Not to be depressing, but imagine if I, your friend, teacher, fellow musician, Israeli/American, New Yorker went on vacation and I was murdered by terrorists because I am Jewish. Then, imagine that an opera was written about my murder without any consultation with my family and instead of being called a murder it was called a death, as if I simply died naturally of old age instead of two gunshots to the chest and head. And then imagine that the opera was steeped in anti-Israel political propaganda and was performed against the wishes of my family and at none other than the one of the world’s leading cultural institutions-the Metropolitan Opera in NYC. You’d be pretty horrified, I hope.
Well, that’s basically what happened to Leon Klinghoffer. He was celebrating his 36th wedding anniversary with his wife on a cruise ship in 1985 when terrorists took control of the ship, held the passengers and crew hostage, separated between the Jews and non-Jews and shot him in the forehead and chest and threw him overboard in his wheelchair. Yes, he was disabled.
His wife passed away several months after his murder. This is what his two daughters wrote upon seeing the opera:
“Neither Mr. Adams (the composer) nor librettist Alice Goodman reached out to us when creating the opera, so we didn’t know what to expect when we attended the American debut at the Brooklyn Academy of Music in 1991. We were devastated by what we saw: the exploitation of the murder of our father as a vehicle for political commentary.
Over the years we have been deeply distressed with each new production of “Klinghoffer.” Critical views of Israel permeate the opera, and the staging and props of various productions have only amplified that bias. To have it now produced in New York — in our own backyard — by the country’s most prestigious opera company is incredibly painful.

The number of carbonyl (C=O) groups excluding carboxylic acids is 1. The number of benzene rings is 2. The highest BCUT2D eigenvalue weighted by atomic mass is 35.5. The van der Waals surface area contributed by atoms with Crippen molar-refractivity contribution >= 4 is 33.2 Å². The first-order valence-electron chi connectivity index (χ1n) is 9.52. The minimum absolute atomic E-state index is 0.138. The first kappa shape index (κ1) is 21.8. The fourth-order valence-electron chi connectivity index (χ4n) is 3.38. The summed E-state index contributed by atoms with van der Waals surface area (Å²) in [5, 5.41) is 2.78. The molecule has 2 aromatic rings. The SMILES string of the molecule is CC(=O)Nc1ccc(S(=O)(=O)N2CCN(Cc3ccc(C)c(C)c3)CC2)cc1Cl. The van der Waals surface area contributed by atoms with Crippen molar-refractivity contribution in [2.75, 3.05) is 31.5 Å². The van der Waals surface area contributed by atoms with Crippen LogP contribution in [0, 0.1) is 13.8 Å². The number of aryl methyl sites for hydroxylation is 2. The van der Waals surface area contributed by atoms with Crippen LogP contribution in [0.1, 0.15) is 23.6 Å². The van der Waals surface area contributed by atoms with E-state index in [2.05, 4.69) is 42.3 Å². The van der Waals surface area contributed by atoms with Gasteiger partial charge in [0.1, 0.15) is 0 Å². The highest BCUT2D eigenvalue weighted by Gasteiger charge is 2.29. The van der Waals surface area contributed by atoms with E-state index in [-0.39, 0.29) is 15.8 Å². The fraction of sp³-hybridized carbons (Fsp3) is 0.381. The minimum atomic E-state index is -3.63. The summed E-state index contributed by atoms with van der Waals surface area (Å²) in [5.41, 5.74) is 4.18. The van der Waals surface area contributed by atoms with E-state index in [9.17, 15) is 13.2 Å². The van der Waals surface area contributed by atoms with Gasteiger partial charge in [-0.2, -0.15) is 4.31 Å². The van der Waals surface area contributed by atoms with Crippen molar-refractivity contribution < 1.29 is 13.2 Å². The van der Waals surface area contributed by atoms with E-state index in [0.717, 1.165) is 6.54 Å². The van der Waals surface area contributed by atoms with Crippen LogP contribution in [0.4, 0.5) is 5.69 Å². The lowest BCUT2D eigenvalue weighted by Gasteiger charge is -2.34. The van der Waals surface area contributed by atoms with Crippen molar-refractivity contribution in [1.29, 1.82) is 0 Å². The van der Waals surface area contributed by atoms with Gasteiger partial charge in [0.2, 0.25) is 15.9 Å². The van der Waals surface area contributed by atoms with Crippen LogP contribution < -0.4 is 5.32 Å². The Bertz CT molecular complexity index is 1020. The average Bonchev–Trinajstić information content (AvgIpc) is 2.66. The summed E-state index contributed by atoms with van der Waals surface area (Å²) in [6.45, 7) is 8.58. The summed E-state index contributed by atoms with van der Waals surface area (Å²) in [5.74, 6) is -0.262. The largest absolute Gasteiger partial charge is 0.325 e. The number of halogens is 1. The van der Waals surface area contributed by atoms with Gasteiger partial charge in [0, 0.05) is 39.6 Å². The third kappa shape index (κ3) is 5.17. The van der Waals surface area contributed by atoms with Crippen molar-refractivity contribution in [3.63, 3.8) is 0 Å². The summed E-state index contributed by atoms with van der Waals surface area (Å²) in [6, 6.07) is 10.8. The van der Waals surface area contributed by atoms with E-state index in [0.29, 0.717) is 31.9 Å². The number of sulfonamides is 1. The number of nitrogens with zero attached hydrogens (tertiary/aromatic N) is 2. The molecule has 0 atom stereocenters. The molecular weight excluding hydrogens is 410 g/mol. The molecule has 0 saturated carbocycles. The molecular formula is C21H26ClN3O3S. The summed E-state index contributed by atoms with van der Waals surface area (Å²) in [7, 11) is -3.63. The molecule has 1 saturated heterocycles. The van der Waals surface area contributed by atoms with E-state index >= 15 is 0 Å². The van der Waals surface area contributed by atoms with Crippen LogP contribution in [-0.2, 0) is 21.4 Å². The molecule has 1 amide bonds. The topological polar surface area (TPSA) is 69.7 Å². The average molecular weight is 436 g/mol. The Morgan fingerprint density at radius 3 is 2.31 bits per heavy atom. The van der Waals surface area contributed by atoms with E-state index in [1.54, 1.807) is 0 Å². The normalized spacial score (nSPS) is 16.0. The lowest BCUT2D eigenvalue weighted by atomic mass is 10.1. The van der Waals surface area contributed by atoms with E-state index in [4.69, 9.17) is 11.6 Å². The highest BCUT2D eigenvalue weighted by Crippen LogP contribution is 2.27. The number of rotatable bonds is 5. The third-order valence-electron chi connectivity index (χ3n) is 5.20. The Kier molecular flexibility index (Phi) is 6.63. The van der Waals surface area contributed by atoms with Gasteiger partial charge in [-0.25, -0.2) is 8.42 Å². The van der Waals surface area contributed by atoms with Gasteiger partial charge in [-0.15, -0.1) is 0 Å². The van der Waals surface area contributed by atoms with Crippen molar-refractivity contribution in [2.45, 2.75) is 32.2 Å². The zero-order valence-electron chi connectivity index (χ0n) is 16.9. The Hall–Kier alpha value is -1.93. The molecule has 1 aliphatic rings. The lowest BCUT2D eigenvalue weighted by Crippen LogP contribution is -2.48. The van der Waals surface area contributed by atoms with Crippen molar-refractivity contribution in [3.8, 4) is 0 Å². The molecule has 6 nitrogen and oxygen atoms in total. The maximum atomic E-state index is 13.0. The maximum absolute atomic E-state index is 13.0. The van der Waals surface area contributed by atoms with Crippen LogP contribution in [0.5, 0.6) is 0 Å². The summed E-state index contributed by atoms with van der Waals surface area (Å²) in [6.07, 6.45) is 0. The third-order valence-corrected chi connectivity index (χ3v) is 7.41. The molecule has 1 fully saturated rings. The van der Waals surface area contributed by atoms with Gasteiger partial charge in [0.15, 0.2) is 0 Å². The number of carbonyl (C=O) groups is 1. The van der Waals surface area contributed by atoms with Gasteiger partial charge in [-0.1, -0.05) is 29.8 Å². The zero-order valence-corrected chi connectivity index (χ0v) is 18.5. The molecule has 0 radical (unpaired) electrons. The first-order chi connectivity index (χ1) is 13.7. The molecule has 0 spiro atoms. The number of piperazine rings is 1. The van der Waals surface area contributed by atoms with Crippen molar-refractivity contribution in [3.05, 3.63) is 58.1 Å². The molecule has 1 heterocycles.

We have always been strong supporters of the arts, and believe they can play an important role in examining and understanding significant world events. “Klinghoffer” does no such thing. It presents false moral equivalencies without context and offers no real insight into the historical reality and the senseless murder of an American Jew. The opera rationalizes, romanticizes and legitimizes the terrorist murder of our father.”
I find it deeply troubling that they made their feelings known and that Peter Gelb, the director at the Met chose to ignore them and produce the opera anyway. Where is the compassion? Their father was murdered! Do their feelings and wishes not count at all? Is there nothing sacred? I’m a writer and musician and I wouldn’t dream of making an artistic piece about an actual person whose family is alive without consulting them! It’s cruel! And if they felt it dishonored their father, how could Adams and Goodman not care and continue on with the opera and not listen or make changes? Is total lack of sensitivity considered art now? Gelb defended his choice and called this opera a genius masterpiece. I’m sorry, but what kind of masterpiece causes additional and unnecessary suffering? Are we a society that places more importance on ‘art’ than on common decency? Has he put himself in their shoes? What if this were his father? What if it were yours?
Some say that if I haven’t seen the opera, I can’t form an opinion. Even the Met is using a shameless and manipulative marketing campaign, “See it-then decide” to sell their tickets. Well, I disagree. I have never needed to attend a concert by an artist who uses misogynist and hate-filled lyrics to form an opinion about their work and its negative impact. I have never needed to read Hitler’s ‘Mein Kampf’ to decide how I feel about it. Regarding the opera, I know what the family says about it and that is all I need to know. Their pain is my pain. And their pain should be everyone’s pain and should be our priority. If God forbid someone in your family is murdered and an opera made about it that goes to the Met despite your explicit wishes, I promise you, I won’t go see it even if I hear the music is amazing because my dear ones, in my book, love trumps “art” always and forever.
If we harden our hearts to the Klinghoffer’s daughters pain and choose indifference and propaganda masquerading as art over decency and compassion we are in big, big trouble. I believe that freedom of artistic expression is critical, and I don’t believe in censorship but I do believe in discernment. I don’t protest the Met’s right to produce this opera, they have the right, but just because you have the right to do something, doesn’t automatically mean it’s the right thing to do.
I’ll close with this thought: Just like we buy dolphin safe tuna because we don’t want to hurt the dolphins, and just like we breathe a sigh of relief when we see that ‘no animals were harmed in the making of this film’, so too should we care about not harming the Klinghoffer family, actual people who have suffered too much already.